Book review: ‘The Mischief Of The Mistletoe’ by Lauren Willig

Arabella Dempsey is in a quandary. Fearful of becoming a further burden on her aging father and three younger sisters, Arabella cannot return to the only home she’s known of late: her Aunt Osborne’s, which has recently become populated with a money-hungry young army officer — her aunt’s new husband, and a man half her age. No matter that this guy was once courting Arabella and fighting for her affections; and no matter, too, that her good friend Jane Austen is now warning her away from accepting a position doing the only thing that could offer her financial security: teaching.

Arabella has to do what she must.

Armed only with her few possessions and desire to make a living, our heroine arrives at Miss Climpson’s Select Seminary for Young Ladies in Bath, England, where she soon runs smack into Reginald “Turnip” Fitzhugh, the older brother of young Sally, a curious and sparky pupil there. As Turnip visits to deliver Christmas gifts to his sister, he introduces himself to Arabella as if she’s a stranger — but she remembers him, even if he can’t place her. Suddenly bold, Arabella reminds him of the time they spent together in London, when she was nothing but a shy wallflower and Turnip, popular and handsome, flitted about to every lady in the ballroom but her.

Not so encouraging for Arabella’s ego.

After a kerfuffle with a Christmas pudding that lands Arabella flat on the street, Turnip flies to her rescue — the first salvation of what will prove many in coming days. Inside a soggy holiday treat is a note, scribbled in French: “Meet me at Farley Castle, tomorrow afternoon. Most urgent.” And thus begins a rollicking adventure that brings Turnip, Arabella and other members of the British ton closer together — and, hopefully, closer to solving a mystery that brings Arabella to the edge of danger.

Lauren Willig’s The Mischief Of The Mistletoe, the seventh book in her popular Pink Carnation series, is a wildly entertaining, funny and engaging holiday story that centered around two unlikely lovers and their unexpected entrance into the world of espionage. Arabella is about as far from a spy as one can get — pretty but not beautiful; tall, thin, unassuming; quiet and bookish, a teacher and wallflower. Conversely, Turnip is a boisterous companion: striking and talkative, wealthy but not snobbish. Infamous for his perceived lack of brains, Turnip still manages to intrigue Arabella for being exactly what so many other rich British bachelors are not: patient, kind, attentive and thoughtful. And fast on his feet.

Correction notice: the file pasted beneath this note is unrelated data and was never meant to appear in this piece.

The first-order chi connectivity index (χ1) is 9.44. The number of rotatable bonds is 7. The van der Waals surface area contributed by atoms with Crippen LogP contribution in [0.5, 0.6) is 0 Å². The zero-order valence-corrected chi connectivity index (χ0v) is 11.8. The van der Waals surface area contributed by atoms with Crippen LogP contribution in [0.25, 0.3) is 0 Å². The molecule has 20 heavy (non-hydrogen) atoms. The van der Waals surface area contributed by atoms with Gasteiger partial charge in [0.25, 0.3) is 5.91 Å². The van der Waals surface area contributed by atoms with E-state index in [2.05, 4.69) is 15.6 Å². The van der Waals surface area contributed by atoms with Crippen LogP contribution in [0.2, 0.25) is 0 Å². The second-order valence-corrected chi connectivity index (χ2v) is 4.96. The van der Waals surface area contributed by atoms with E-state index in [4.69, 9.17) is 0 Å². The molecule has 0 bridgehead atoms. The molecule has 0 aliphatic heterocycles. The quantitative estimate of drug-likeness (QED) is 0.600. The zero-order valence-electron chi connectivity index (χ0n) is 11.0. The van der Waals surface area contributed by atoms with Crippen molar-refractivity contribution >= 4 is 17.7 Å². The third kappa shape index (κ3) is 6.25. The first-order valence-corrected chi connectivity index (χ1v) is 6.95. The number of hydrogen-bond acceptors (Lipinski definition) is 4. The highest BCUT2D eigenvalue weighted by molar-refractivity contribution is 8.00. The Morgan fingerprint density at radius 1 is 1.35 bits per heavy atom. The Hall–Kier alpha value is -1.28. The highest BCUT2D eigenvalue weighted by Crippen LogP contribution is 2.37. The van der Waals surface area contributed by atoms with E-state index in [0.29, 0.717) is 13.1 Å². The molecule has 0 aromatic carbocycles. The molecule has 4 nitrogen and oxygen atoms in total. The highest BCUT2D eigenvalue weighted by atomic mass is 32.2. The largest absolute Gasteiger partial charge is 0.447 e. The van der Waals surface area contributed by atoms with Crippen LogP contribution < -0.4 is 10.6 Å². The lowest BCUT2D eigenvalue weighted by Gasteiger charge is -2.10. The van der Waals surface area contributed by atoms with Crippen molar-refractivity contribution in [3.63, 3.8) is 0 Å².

I read the first book in Willig’s series years ago, pre-blogging, but couldn’t tell you much about The Secret History Of The Pink Carnation. Luckily, that didn’t hamper my enjoyment of this one; any background I needed to enjoy the story was provided early on. What I loved best about this novel was Willig’s light, humorous tone; even when some Serious Stuff was going down, Arabella and Turnip’s witty banter had me giggling. Despite the fact that this is historical romance (or historical fiction, take your pick), Willig doesn’t take herself too seriously. The book is quick and engaging — a truly pleasant read.

And what a surprise to find our dear Jane Austen here, operating as the ever-present voice of reason (and sarcasm) when Arabella, motherless, needs guidance. Austen lived in Bath in the early 1800s, when The Mischief Of The Mistletoe takes place, but hated the tar out of it. Our fictional heroine, Arabella, wanted nothing more than to be free of the place — and her family’s strife — herself. They are long-time friends in Willig’s latest, and I loved Jane’s cameos. They really placed and anchored the story for me.

Of course, I couldn’t talk about this one without extolling the virtues of the romance happening here! Turnip and Arabella’s slow realization of their feelings for one another was wonderfully done, and the scenes in which they talk, dance and laugh together teem with romantic tension. Willig gave us just enough to whet our appetites but keep us wanting more, and I turned the pages hoping to get another taste of their blooming love affair. The story’s mystery came as a surprise to me, too, and was one I didn’t see coming. If I’d really tried to read the signs, I might have been able to uncover it — but I was too busy drooling over Turnip, who cuts a pretty dashing figure as a hero.

Lovers of historical fiction and romance will likely love this holiday tale, which sped by as I got lost in the world of Regency England — one of my most favorite places. And what’s not to love about that lush cover? I actually gasped when I pulled it out of the mailbox. Gorgeous!

4.5 out of 5!

ISBN: 0525951873 ♥ GoodreadsLibraryThingAmazonAuthor Website